BLUF: was this truly a commission or merely a placement of an existing work? The dialogue with Paula K did start in 2006 or 2007 — I met Bruce at Cali Ave site a year or so before my house in Barron Park was broken into, which was February 1, 2008. [Note: Beasley’s 45-year retrospective at Oakland was August, 2005, I saw with my mother Barbara H. Weiss (1931-2018), who Anna Eshoo, in the record of congress, called a patriot, a real mother for ya and a matron of the arts.]
Arpeggio is music term, “succession”. Duly noted.
Something I wrote in 2011 for Patch:
I am rather excited, and percolating, about the arrival of the 200-ton Richard Serra sculpture coming to Stanford. In my day, before the new math, 200 tons was about four hundred thousand pounds. Some people think Richard Serra stinks, but I think he rocks. (As long as he doesn’t rock so hard he topples over and kills somebody; this has happened).
In St. Louis they are mixed on Serra. At first they wanted a labyrinth but then changed their minds and settled for a wall. Worse, someone tagged the wall with terse, negative reviews: YOUR MINIMALISM IS REDUCTIVIST or something even more harsh. To compensate the city installed nearby about twenty works by comparative lightweights like Fernand Leger, Tom Claasen, Martin Puryear and Mark DiSuvero. Then they got Jonathan Safran Foer and Hiroshi Sugimoto to make a book about a Richard Serra commission piece at the Pulitzer Foundation called “Joe.”
I’m not sure if it merits it here, since it’s only a five year loan, but I think maybe Stanford could get Sylvia Brownrigg (Gunn graduate novelist, went to Yale and Johns Hopkins, married talk show host Sedge Thomson) or maybe Al Young (Stegner Fellow, California Poet Laureate) and a good photographer (who succeeded Leo Holub? Maybe James Franco?) to make a similar ode to “Sequence” (that’s the name of the Serra piece). Or do it as book art and add it quickly to the current show there at Cantor.
I couldnt’ help but think of Serra while eating a bran muffin this morning at Coupa Cafe. The waxed brown wrapper I folded into a figure 8 then shot with my cell phone camera. With the knife and fork in frame, it looks (to me at least) like a cross between Serra and Claes Oldenburg. Oldenburg’s pieces weigh around five tons each although he sometimes makes drawings (and lithographs) of things that if actually built would dwarf the Serra. Cantor has such drawings in a room next to a model of Joe Louis’s fist, the one seen in the Eminem Chrysler commercial, in Detroit. I guess this photo is my way of enacting Serra’s famous watchwords “to roll, to crease, to fold, to store.”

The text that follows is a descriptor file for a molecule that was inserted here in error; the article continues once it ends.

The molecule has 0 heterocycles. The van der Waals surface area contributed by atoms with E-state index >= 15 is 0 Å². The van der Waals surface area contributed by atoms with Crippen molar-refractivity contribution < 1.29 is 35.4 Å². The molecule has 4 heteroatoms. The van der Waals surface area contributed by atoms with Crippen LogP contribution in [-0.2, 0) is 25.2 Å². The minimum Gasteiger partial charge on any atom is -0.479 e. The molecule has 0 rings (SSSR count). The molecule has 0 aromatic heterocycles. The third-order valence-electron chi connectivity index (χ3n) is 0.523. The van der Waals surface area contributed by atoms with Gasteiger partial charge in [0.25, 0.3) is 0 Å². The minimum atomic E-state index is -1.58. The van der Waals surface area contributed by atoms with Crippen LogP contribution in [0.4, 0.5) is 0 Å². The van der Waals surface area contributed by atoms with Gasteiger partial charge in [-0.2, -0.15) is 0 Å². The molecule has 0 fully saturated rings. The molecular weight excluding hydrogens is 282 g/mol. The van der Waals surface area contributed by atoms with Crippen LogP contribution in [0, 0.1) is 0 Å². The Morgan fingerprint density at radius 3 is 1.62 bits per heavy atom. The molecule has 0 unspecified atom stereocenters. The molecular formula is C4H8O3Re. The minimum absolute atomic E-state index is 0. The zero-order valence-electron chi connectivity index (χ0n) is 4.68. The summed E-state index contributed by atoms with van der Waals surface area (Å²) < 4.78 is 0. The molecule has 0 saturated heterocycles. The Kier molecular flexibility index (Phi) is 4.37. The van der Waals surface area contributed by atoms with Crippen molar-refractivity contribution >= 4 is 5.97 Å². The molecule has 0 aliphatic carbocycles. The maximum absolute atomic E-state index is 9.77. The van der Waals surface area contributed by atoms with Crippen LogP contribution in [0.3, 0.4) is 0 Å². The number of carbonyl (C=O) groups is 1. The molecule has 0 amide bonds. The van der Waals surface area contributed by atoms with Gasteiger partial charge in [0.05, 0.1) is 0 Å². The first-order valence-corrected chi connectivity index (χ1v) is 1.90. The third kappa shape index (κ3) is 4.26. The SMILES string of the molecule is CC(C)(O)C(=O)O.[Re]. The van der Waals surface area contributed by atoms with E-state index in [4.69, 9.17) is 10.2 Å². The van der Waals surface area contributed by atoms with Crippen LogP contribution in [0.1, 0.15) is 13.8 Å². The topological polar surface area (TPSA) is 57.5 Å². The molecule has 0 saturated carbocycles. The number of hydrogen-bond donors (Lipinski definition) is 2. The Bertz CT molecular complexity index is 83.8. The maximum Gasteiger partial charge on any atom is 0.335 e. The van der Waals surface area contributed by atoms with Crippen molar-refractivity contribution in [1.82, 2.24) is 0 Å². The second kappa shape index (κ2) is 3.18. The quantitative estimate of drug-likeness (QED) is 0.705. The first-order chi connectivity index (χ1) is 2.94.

If you think I am nuts (or have bran for brains), go check out the cafe at the terrace of the SFMOMA where they sell a $7 dessert that is just a candy bar shaped like a Richard Serra (or was that an Ellsworth Kelly?).
Stanford by the way also has a Chihuly in the new cancer research center that took about six weeks to install. It’s about 40 feet high and came in about 2,000 pieces, I recall reading. You can find a video on the web that shows them installing it (speeded up from six weeks to about six minutes). That project, to highlight the relationship between art and science, is called The Blue Dots and was spearheaded by Sue McCallum, and endorsed by Dr. Irving Weissman (who also vowed to install a Nathan Oliveira bronze nearby; he, as well as Nobel laureate chemist Paul Berg, spoke at Oliveira’s obsequies).
To accommodate the new Serra, which will arrive from LA on about a dozen trucks, the Cantor people (who also, by the way, in case you never noticed, have quite a few Rodins) moved a Beverley Pepper from the north side to the south side of Cantor, behind the Cool Cafe (named, not because of its proximity to great art but for its founder Jessie Ziff Cool, a one-time Palo Altan–everybody knows that!), near a bronze Bruce Beasley bench. I unfortunately embarrassed my friend the artist and art store clerk Mia Ollikainen by pointing out, correcting her a wee bit too emphatically, that the Pepper was not a Serra. Stanford also has of course, two DiSiuvero’s: a big red one, named for a math concept in honor of the great art law expert and professor Perryman, on the north-east side of Cantor — it will be the Serra’s closest buddy — and just north of the hospital, a quick two minute bike ride away.
At my Dartmouth reunion, where I saw PAUSD school board chair Melissa Baten Caswell, as well as Paly grads Martha Cornell, Jim Kallman and Geoff Parker, and Gunn classmate Greg Nerland, I was sort of disappointed to note that their Richard Serra was a puny 48 inches (Stanford’s will be 13 feet high, and 67 feet long).
I should probably keep this under my hat but to me the spectacle of them unloading and installing two hundred tons of art in giant potentially lethal shards is something to schedule my day around; they could sell tickets!
1) I actually recommend the cafe on the terrace of the SFMOMA and their $7 to $8 desserts; they are designed quite quaintly by an artist named Leah Rosenberg. Maybe we could get her to make a “Sequence”-derivative candy or confection, to sell locally, or for charity.
2) I just fact-checked my own story to learn that the St. Louis piece I refer to is actually 8 slabs, about 160 tons, was built in 1981 and is called “Twain.”
3) In a related piece of news, I tagged along with a delegation of City of Palo Alto dignitaries (mayor Sid Espinosa, council member Greg Scharff, arts commission chair Terry Acebo Davis) to see “Stone Arpeggio”, the granite arch that will grace the east side of Mitchell Park community center and library on Middlefield. I think its about 14 feet high; we are calling it the largest piece of solid carved granite on the hemisphere, or some such superlative. I plan to watch them install that, when the time comes.